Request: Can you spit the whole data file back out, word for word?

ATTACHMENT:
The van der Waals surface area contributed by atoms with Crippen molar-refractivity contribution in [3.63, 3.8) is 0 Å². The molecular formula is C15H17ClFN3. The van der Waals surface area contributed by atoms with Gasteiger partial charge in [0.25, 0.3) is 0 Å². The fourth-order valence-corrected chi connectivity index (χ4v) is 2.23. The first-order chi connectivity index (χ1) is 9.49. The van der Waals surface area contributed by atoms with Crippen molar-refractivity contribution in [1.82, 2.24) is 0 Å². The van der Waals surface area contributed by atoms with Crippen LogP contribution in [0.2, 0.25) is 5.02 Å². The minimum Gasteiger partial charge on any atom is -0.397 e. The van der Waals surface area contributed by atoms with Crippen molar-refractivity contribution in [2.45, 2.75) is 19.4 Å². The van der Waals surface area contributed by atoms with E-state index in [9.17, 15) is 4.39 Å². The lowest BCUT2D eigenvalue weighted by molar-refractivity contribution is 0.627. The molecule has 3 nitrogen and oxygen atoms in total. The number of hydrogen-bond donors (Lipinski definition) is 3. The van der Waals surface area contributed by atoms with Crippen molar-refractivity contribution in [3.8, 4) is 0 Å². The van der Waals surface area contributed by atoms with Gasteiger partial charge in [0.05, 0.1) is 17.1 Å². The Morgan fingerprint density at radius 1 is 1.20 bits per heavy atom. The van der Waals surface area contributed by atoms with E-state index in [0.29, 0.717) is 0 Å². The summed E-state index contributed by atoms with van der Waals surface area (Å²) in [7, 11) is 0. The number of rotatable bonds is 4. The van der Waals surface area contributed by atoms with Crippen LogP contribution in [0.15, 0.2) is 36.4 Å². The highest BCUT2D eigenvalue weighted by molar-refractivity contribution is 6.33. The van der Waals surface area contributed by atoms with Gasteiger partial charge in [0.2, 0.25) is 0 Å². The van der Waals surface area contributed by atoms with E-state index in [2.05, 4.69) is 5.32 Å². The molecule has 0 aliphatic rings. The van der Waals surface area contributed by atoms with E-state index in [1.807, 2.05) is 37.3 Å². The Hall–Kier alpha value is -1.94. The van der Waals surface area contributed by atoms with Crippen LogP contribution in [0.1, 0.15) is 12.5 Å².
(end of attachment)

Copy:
The van der Waals surface area contributed by atoms with Crippen molar-refractivity contribution in [3.63, 3.8) is 0 Å². The molecular formula is C15H17ClFN3. The van der Waals surface area contributed by atoms with Gasteiger partial charge in [0.25, 0.3) is 0 Å². The fourth-order valence-corrected chi connectivity index (χ4v) is 2.23. The first-order chi connectivity index (χ1) is 9.49. The van der Waals surface area contributed by atoms with Crippen molar-refractivity contribution in [1.82, 2.24) is 0 Å². The van der Waals surface area contributed by atoms with Crippen LogP contribution in [0.2, 0.25) is 5.02 Å². The minimum Gasteiger partial charge on any atom is -0.397 e. The van der Waals surface area contributed by atoms with Crippen molar-refractivity contribution in [2.45, 2.75) is 19.4 Å². The van der Waals surface area contributed by atoms with E-state index in [9.17, 15) is 4.39 Å². The lowest BCUT2D eigenvalue weighted by molar-refractivity contribution is 0.627. The molecule has 3 nitrogen and oxygen atoms in total. The number of hydrogen-bond donors (Lipinski definition) is 3. The van der Waals surface area contributed by atoms with Crippen molar-refractivity contribution in [3.8, 4) is 0 Å². The van der Waals surface area contributed by atoms with Gasteiger partial charge in [0.05, 0.1) is 17.1 Å². The Morgan fingerprint density at radius 1 is 1.20 bits per heavy atom. The van der Waals surface area contributed by atoms with E-state index in [0.29, 0.717) is 0 Å². The summed E-state index contributed by atoms with van der Waals surface area (Å²) in [7, 11) is 0. The number of rotatable bonds is 4. The van der Waals surface area contributed by atoms with Crippen LogP contribution in [0.15, 0.2) is 36.4 Å². The highest BCUT2D eigenvalue weighted by molar-refractivity contribution is 6.33. The van der Waals surface area contributed by atoms with Gasteiger partial charge in [0.2, 0.25) is 0 Å². The van der Waals surface area contributed by atoms with E-state index in [2.05, 4.69) is 5.32 Å². The molecule has 0 aliphatic rings. The van der Waals surface area contributed by atoms with E-state index in [1.807, 2.05) is 37.3 Å². The Hall–Kier alpha value is -1.94. The van der Waals surface area contributed by atoms with Crippen LogP contribution in [0.1, 0.15) is 12.5 Å².